Fish like salmon, mackerel, and sardines are an excellent source of protein and have been shown to improve inflammatory conditions. Such fish get their anti-inflammatory and anti-oxidant action from their high concentrations of omega-3 fatty acids, minerals like selenium (a powerful antioxidant) and vitamins, such as vitamin D, vitamin A and the B vitamins.
Colorful fruit such as blueberries, strawberries, raspberries, red grapes, oranges and lemons are loaded with vitamins such as vitamin C and K, minerals like manganese and antioxidants called flavonoids. Quercetin, for example, which is found in dark colored fruit and berries, is a strong antioxidant known to fight inflammation and cancer.
Fermented food is common in traditional diets and includes Greek yogurt, miso, kimchi, fermented fish, red wine and sauerkraut. Such food has been shown to help build the friendly bacteria in the gastrointestinal tract and offer a myriad of health benefits among which include anti-inflammatory and anti-oxidant activity.
Whole grains versus refined grains have been shown to be associated with reduced inflammation. Examples of whole grain choices include quinoa, whole oats, bulgur, brown rice, barley and millet. Quinoa, for instance, is not only high in fiber, but it is also a great source of protein, amino acids, polyunsaturated fatty acids, vitamins, minerals, betalains and phenols (also powerful antioxidants).
Nuts such as walnuts, pine nuts, almonds, and pistachios are abundant in the Mediterranean diet, not only providing a rich source of protein, but also of the polyunsaturated fatty acid, alpha-linoleic acid, which has anti-inflammatory properties. Nuts are also rich in minerals and vitamins that fight inflammation, like magnesium and vitamin E, as well as polyphenols (antioxidants), and studies do show that eating nuts is associated with a lower concentration of inflammatory markers in the blood.
Herbs and spices provide a whole host of anti-oxidants, vitamins and minerals along with adding a superb taste to food. Dill, parsley, oregano, chives, cinnamon, sage and turmeric are a few examples found in Mediterranean-style cooking. Dill, for example, which is rich in anthocyanins (a flavonoid/antioxidant) has been found to be a powerful antioxidant as well as anti-diabetic. Studies have also confirmed such anti-inflammatory/anti-oxidant activity in oregano, chives, parsley, and turmeric/curcumin.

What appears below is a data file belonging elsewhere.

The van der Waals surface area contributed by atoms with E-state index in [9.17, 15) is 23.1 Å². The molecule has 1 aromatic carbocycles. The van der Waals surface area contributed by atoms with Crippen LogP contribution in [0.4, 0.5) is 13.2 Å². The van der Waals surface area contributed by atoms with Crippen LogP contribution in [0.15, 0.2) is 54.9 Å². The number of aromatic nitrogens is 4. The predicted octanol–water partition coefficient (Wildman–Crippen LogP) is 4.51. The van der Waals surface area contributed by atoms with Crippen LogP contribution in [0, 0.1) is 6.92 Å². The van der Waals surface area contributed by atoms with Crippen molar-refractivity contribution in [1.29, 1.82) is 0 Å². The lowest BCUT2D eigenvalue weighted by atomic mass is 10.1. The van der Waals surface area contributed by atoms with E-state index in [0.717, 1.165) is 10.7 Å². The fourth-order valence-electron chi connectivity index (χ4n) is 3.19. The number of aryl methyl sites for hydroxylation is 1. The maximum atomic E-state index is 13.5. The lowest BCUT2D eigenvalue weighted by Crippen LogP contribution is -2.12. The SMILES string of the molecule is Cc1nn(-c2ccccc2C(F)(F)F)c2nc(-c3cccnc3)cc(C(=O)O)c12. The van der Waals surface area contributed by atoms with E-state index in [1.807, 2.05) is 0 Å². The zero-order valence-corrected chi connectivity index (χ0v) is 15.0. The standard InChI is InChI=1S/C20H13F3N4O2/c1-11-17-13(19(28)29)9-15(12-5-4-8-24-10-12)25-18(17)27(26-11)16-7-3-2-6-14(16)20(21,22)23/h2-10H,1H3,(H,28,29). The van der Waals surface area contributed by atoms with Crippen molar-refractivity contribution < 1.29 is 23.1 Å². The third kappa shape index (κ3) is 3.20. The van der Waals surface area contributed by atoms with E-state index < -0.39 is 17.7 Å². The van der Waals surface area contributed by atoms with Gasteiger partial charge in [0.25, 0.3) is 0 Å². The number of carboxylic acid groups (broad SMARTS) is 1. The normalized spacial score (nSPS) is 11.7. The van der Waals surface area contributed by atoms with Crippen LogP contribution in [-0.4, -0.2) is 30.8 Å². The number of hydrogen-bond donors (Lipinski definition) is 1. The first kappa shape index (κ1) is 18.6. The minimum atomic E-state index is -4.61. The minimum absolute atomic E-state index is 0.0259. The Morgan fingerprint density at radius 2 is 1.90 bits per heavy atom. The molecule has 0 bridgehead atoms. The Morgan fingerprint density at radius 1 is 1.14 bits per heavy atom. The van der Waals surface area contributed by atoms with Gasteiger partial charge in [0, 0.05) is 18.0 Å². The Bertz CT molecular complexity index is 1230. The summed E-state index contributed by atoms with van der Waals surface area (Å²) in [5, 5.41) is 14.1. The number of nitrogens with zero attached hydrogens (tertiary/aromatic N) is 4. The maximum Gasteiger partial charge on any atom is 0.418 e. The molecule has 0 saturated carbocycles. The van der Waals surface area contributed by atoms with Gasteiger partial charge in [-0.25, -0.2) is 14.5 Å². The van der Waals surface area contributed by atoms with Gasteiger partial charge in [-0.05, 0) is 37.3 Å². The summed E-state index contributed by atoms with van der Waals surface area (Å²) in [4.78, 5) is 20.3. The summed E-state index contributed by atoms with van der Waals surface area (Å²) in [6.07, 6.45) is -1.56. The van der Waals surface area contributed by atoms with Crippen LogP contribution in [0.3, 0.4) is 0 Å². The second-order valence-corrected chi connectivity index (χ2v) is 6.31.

Healthy fats like olive oil are a staple in Mediterranean-style diets. Not only is olive oil a good source of omeg-3 fatty acids, but it is also high in polyphenols. Evidence suggests that part of the reason the Mediterranean diet reduces inflammation and cardiovascular risk is due to the protective effects of extra-virgin olive oil. (https://www.sciencedirect.com/science/article/pii/S0021915006000402)
What is the bottom line?
Keep in mind that the body is quiet resilient and able to handle some inflammation, just not for long periods and frequently. So if you want to eat a doughnut every now and then, unless you are battling diabetes, it is likely you will be just fine, if your diet consists mostly of vegetables, fish, other lean proteins, good fats, some fruits, whole grains, herbs and spices. I like to think in percentages, whereby eighty-five to ninety percent of my nutritional intake is nutrient-rich and this gives me then ten to fifteen percent of leeway in eating a little sweet or “junk” on an occasion.
That being said, the bottom line is, eat the foods in the above mentioned lists and avoid sugary foods or syrups, processed foods and refined grains, which should definitely be on your “junk list.” Specific examples include:
- Corn meal, starch and syrup; powders such as gluten, maltodextrin or milk; artificial sweeteners.
- Grains such as baked goods or crackers, chips, processed junk food, chips, or energy bars.
- Fruit juices, energy drinks, flavored milks or mixes, soft drinks, sports drinks, or sweetened drinks, mayonnaise, ketchup, or anything that has added fructose corn syrup or sugar.
- Trans and partially hydrogenated oils, margarine, vegetable oils, or buttery spreads.
Remember, food is fuel and meant to nourish you, not harm you!